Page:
So, we got back from Bill & Sara’s wedding on Sunday. It was lively. 😉 After all these years, I had my first hangover. I figure its nature’s way of reminding me that I’m less than a month from turning 36.
I learned some cool things about Bill while we were drinking, way up in Geneva. He’s not primarily a metal drummer. Its just that everything he plays turns into metal. His first love is progressive rock. He’s also a big theory-head, and plays guitar… and a little bass. I picked his brain a little up there, and he admitted that he approaches bass from a guitaristic (is that a real word?) vantage. Its all good though.
When we got back, I finally got to take my cousin’s husband out briefly. I feel really bad for him. He’s from Trinidad, where most of my family is from. This is his first time up in New York. His wife (my cousin), her sister and their mother are with him. So is his 2-year old daughter. With the exception of the daughter, they’ve all been here before… and where do they take him? Shopping. Nonstop… 3 weeks of shopping.
So, anyway, I got away from work for long enough to take him out. It turns out that he’s a guitarist back home. He recognized my bass right away when his daughter ran up the stairs and into my bedroom. He also recognized that I’m left-handed. We got to talking. He’s a lefty too. He was in a band in Trinidad that plays things like Bryan Adams covers. That was a big surprise to me, because Trinidad isn’t known for rock. Its the home of the steel drum, soca and calypso. He hasn’t played in a while, but has been itching to get back into music.
So, wifey and I are running upstate to Geneva, NY today and returning on Sunday. No bass for me for a few days. 😦 Its for a good cause though. Bill Angelini, our friend and drummer for Open Denile, is marrying his longtime girlfriend, Sarah, on Saturday.
You’re on your own Bill, no one warned me when I tied the knot either!
Here’s a video of Bill at a drum challenge from a few years back. He came in 3rd place. 😉
I’ve been listening to this album all day while working. Its called Black Earth (2002). Bohren & Der Club of Gore are German ambient jazz. Its fantastic, but its making me crave whiskey, cigarettes and a walk in the rain.
[edit 8.21.15] The original video has been removed. Here’s a new link:
In a previous post, I spoke a little about how to play sharps (♯) and flats (♭) on the first few frets of the E string. I didn’t actually talk about what they are though. This is a little confusing to me still, but lets take a shot at it:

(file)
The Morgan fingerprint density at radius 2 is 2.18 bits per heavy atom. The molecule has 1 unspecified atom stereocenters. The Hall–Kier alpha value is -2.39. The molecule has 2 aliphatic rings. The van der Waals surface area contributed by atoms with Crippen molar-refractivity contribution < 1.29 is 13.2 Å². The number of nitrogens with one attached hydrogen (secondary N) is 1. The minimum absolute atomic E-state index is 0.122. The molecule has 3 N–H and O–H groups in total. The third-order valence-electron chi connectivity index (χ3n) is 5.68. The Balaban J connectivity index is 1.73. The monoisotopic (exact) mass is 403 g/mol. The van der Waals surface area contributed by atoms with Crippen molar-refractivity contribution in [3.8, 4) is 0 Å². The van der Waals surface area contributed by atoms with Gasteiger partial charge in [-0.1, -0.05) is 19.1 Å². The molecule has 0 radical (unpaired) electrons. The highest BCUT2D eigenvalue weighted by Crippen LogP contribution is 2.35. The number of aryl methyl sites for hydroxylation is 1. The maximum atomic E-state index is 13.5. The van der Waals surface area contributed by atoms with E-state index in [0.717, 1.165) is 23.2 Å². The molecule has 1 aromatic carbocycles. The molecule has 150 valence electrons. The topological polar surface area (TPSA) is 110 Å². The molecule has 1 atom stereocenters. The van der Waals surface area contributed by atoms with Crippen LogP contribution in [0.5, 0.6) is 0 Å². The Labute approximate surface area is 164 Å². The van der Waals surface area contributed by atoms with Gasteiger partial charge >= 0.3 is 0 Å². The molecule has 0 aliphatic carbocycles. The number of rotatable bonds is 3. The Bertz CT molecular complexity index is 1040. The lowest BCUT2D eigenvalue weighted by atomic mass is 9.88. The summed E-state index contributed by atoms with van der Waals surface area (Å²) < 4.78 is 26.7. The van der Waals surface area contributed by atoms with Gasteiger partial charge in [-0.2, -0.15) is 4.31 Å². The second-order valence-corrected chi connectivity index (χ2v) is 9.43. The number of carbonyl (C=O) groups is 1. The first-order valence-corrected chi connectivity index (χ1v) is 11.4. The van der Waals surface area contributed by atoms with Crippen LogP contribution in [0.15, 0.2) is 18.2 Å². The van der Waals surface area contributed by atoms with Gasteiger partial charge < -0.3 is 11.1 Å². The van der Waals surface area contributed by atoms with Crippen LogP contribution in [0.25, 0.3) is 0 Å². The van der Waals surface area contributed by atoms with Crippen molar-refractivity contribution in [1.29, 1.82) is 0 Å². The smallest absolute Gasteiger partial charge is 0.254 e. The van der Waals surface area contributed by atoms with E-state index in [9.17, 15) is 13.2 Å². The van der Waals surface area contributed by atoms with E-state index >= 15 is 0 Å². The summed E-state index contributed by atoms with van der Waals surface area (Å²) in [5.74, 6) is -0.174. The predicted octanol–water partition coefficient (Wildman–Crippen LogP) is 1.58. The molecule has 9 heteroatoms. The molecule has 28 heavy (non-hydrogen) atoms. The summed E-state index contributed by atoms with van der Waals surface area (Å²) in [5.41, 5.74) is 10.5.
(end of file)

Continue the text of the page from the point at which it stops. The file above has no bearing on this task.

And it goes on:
What are sharps and flats?
Sharps and flats belong to a group of notes in music called accidentals. They’re most easily visible on instruments like piano and keyboard as the black keys. In contrast, each of the natural notes (A – G) is played on a white key on the piano. The accidental notes occur between the naturals.
On bass, the pattern is the same, but it’s represented a little differently. Most of the natural notes on bass are 2 frets apart. The in-between frets are where the accidentals reside. For example, on the E string, the first fret is F. The 3rd fret is G. That fret between them is an accidental.
Look at the keyboard image above. You can see F on a white key, followed by a black key, and then G. Now, look at the image below. You can see F is the first fret of the E string, followed by an F# and then G is the third fret (the first dotted fret on the bass).
This is an exercise I did by accident for weeks, when I was going through Bass Guitar Secrets about 2-3 months ago. I’d read the tab upside down, because I like to practice late at night when I’m running on fumes and my head isn’t clear. The idea is that its supposed to help with flexibility when playing over multiple strings. It forces you to leave one finger behind when other fingers move up a string.
The exercise is in 4 parts. The first part isolates the index finger, the 2nd isolates the middle, then comes the ring and finally the pinky. Basically, each gets anchored to the E string (or whatever your lowest string is if you have more than 4) while the others move up. Its done in a position. This means that you can play it further up or down the neck when you’re ready.
If you have BGS Volume 1, the exercise that Alex Sampson wrote which I messed up to create this is Exercise 3, “Birds on a Wire“.
I love Crowbar. This is probably my favorite cover of Ace of Spades. Kirk Windstein is such a fat, doomy bastard. 😉
Background / Senseless prattle
For the first few weeks after I started practicing, I found that I was only able to move around the fretboard if I was seated while playing. I practiced my exercises and got to where I could play them without many mistakes, but if I stood up and played, it was like I was touching the neck for the first time.
The main issues were that I couldn’t see the frets or where my fingers were when not on a chair. Sitting made the bass rest partially against my thigh, which angled it so that the front faced a little more skyward. Standing lost this angle and made me rely on feel, which I don’t have yet.
I didn’t really know what to do about this other than to practice while standing. And you know what? It worked! About 15 years ago, a friend of mine (Hi PJ!) said to me that the sixth sense was sense of body. Its like how you can close your eyes and still know where your fingers are. I think that if you play enough, memorization and sense of body will teach your hands where the contours of the instrument are and where your fingers are along the neck, much like typing.